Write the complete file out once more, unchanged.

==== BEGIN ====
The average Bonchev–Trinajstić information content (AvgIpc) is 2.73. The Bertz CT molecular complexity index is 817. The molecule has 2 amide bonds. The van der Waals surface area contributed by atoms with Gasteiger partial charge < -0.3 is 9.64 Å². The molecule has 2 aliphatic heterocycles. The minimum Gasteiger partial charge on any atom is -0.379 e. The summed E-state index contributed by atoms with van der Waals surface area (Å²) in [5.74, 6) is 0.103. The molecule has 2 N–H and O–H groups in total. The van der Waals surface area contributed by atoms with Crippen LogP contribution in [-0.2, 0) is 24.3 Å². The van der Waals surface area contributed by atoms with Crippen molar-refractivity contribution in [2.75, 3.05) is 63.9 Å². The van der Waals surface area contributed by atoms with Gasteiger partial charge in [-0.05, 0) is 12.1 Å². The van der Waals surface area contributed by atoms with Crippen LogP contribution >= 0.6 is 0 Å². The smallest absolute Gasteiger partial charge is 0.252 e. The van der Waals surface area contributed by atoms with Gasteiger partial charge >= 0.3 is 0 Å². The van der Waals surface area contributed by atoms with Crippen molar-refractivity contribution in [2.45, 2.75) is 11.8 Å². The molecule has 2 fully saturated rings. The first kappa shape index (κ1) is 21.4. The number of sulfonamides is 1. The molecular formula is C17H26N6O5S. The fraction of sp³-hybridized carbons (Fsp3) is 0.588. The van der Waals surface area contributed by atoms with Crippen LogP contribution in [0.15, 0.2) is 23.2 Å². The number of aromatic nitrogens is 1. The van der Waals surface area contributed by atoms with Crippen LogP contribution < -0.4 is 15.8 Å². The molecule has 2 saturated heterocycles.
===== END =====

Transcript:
The average Bonchev–Trinajstić information content (AvgIpc) is 2.73. The Bertz CT molecular complexity index is 817. The molecule has 2 amide bonds. The van der Waals surface area contributed by atoms with Gasteiger partial charge < -0.3 is 9.64 Å². The molecule has 2 aliphatic heterocycles. The minimum Gasteiger partial charge on any atom is -0.379 e. The summed E-state index contributed by atoms with van der Waals surface area (Å²) in [5.74, 6) is 0.103. The molecule has 2 N–H and O–H groups in total. The van der Waals surface area contributed by atoms with Crippen LogP contribution in [-0.2, 0) is 24.3 Å². The van der Waals surface area contributed by atoms with Crippen molar-refractivity contribution in [2.75, 3.05) is 63.9 Å². The van der Waals surface area contributed by atoms with Gasteiger partial charge in [-0.05, 0) is 12.1 Å². The van der Waals surface area contributed by atoms with Crippen LogP contribution >= 0.6 is 0 Å². The smallest absolute Gasteiger partial charge is 0.252 e. The van der Waals surface area contributed by atoms with Gasteiger partial charge >= 0.3 is 0 Å². The van der Waals surface area contributed by atoms with Crippen molar-refractivity contribution in [2.45, 2.75) is 11.8 Å². The molecule has 2 fully saturated rings. The first kappa shape index (κ1) is 21.4. The number of sulfonamides is 1. The molecular formula is C17H26N6O5S. The fraction of sp³-hybridized carbons (Fsp3) is 0.588. The van der Waals surface area contributed by atoms with Crippen LogP contribution in [0.15, 0.2) is 23.2 Å². The number of aromatic nitrogens is 1. The van der Waals surface area contributed by atoms with Crippen LogP contribution < -0.4 is 15.8 Å². The molecule has 2 saturated heterocycles.